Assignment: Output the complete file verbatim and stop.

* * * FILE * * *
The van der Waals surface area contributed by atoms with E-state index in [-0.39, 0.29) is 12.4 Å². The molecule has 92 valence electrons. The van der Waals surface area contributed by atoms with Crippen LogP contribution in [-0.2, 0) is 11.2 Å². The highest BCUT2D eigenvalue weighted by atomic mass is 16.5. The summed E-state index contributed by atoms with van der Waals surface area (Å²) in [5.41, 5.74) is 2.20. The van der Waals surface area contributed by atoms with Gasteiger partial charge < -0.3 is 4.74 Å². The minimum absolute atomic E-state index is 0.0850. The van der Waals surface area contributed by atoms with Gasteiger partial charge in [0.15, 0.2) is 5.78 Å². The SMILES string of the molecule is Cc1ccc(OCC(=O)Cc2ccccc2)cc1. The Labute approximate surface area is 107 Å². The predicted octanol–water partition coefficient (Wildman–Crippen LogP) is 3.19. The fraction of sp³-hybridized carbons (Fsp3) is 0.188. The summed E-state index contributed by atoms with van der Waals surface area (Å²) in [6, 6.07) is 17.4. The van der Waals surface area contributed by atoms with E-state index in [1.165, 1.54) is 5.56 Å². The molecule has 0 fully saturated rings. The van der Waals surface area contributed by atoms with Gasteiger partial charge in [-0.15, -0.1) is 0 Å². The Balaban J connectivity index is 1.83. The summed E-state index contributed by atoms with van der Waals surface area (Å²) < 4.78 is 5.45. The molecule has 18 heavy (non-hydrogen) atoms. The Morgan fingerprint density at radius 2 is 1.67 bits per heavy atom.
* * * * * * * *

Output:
The van der Waals surface area contributed by atoms with E-state index in [-0.39, 0.29) is 12.4 Å². The molecule has 92 valence electrons. The van der Waals surface area contributed by atoms with Crippen LogP contribution in [-0.2, 0) is 11.2 Å². The highest BCUT2D eigenvalue weighted by atomic mass is 16.5. The summed E-state index contributed by atoms with van der Waals surface area (Å²) in [5.41, 5.74) is 2.20. The van der Waals surface area contributed by atoms with Gasteiger partial charge < -0.3 is 4.74 Å². The minimum absolute atomic E-state index is 0.0850. The van der Waals surface area contributed by atoms with Gasteiger partial charge in [0.15, 0.2) is 5.78 Å². The SMILES string of the molecule is Cc1ccc(OCC(=O)Cc2ccccc2)cc1. The Labute approximate surface area is 107 Å². The predicted octanol–water partition coefficient (Wildman–Crippen LogP) is 3.19. The fraction of sp³-hybridized carbons (Fsp3) is 0.188. The summed E-state index contributed by atoms with van der Waals surface area (Å²) in [6, 6.07) is 17.4. The van der Waals surface area contributed by atoms with E-state index in [1.165, 1.54) is 5.56 Å². The molecule has 0 fully saturated rings. The van der Waals surface area contributed by atoms with Gasteiger partial charge in [-0.15, -0.1) is 0 Å². The Balaban J connectivity index is 1.83. The summed E-state index contributed by atoms with van der Waals surface area (Å²) < 4.78 is 5.45. The molecule has 18 heavy (non-hydrogen) atoms. The Morgan fingerprint density at radius 2 is 1.67 bits per heavy atom.